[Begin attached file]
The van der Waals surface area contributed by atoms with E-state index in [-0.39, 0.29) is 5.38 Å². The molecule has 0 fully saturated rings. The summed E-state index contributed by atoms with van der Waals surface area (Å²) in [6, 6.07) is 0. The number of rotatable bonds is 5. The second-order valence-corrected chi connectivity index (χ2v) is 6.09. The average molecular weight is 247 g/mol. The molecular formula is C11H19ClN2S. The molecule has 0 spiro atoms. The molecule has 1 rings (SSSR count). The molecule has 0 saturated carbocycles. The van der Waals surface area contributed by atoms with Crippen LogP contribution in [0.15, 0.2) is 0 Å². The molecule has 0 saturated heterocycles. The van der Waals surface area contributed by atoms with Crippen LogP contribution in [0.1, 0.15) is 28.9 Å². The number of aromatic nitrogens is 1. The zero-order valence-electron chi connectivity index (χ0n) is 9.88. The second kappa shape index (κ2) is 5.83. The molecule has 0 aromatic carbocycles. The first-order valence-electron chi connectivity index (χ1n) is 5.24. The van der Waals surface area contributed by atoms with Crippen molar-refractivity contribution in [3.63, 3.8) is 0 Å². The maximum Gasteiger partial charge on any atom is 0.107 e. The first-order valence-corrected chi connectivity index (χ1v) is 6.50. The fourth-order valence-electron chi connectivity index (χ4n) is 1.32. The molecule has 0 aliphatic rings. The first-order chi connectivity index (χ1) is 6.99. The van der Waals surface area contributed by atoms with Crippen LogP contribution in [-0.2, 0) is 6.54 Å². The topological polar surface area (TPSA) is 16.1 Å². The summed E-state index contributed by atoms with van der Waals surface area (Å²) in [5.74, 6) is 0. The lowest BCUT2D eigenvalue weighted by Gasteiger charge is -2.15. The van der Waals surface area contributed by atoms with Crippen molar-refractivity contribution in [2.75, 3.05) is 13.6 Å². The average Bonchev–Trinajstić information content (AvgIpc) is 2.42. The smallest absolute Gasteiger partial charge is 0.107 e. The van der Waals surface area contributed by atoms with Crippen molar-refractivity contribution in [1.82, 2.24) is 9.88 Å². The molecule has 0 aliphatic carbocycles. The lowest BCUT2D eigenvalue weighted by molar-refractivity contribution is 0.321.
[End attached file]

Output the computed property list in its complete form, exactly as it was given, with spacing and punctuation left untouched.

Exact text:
The van der Waals surface area contributed by atoms with E-state index in [-0.39, 0.29) is 5.38 Å². The molecule has 0 fully saturated rings. The summed E-state index contributed by atoms with van der Waals surface area (Å²) in [6, 6.07) is 0. The number of rotatable bonds is 5. The second-order valence-corrected chi connectivity index (χ2v) is 6.09. The average molecular weight is 247 g/mol. The molecular formula is C11H19ClN2S. The molecule has 0 spiro atoms. The molecule has 1 rings (SSSR count). The molecule has 0 saturated carbocycles. The van der Waals surface area contributed by atoms with Crippen LogP contribution in [0.15, 0.2) is 0 Å². The molecule has 0 saturated heterocycles. The van der Waals surface area contributed by atoms with Crippen LogP contribution in [0.1, 0.15) is 28.9 Å². The number of aromatic nitrogens is 1. The zero-order valence-electron chi connectivity index (χ0n) is 9.88. The second kappa shape index (κ2) is 5.83. The molecule has 0 aromatic carbocycles. The first-order valence-electron chi connectivity index (χ1n) is 5.24. The van der Waals surface area contributed by atoms with Crippen molar-refractivity contribution in [3.63, 3.8) is 0 Å². The maximum Gasteiger partial charge on any atom is 0.107 e. The first-order valence-corrected chi connectivity index (χ1v) is 6.50. The fourth-order valence-electron chi connectivity index (χ4n) is 1.32. The molecule has 0 aliphatic rings. The first-order chi connectivity index (χ1) is 6.99. The van der Waals surface area contributed by atoms with Crippen LogP contribution in [-0.2, 0) is 6.54 Å². The topological polar surface area (TPSA) is 16.1 Å². The summed E-state index contributed by atoms with van der Waals surface area (Å²) in [5.74, 6) is 0. The lowest BCUT2D eigenvalue weighted by Gasteiger charge is -2.15. The van der Waals surface area contributed by atoms with Crippen molar-refractivity contribution in [2.75, 3.05) is 13.6 Å². The average Bonchev–Trinajstić information content (AvgIpc) is 2.42. The smallest absolute Gasteiger partial charge is 0.107 e. The van der Waals surface area contributed by atoms with Crippen molar-refractivity contribution in [1.82, 2.24) is 9.88 Å². The molecule has 0 aliphatic carbocycles. The lowest BCUT2D eigenvalue weighted by molar-refractivity contribution is 0.321.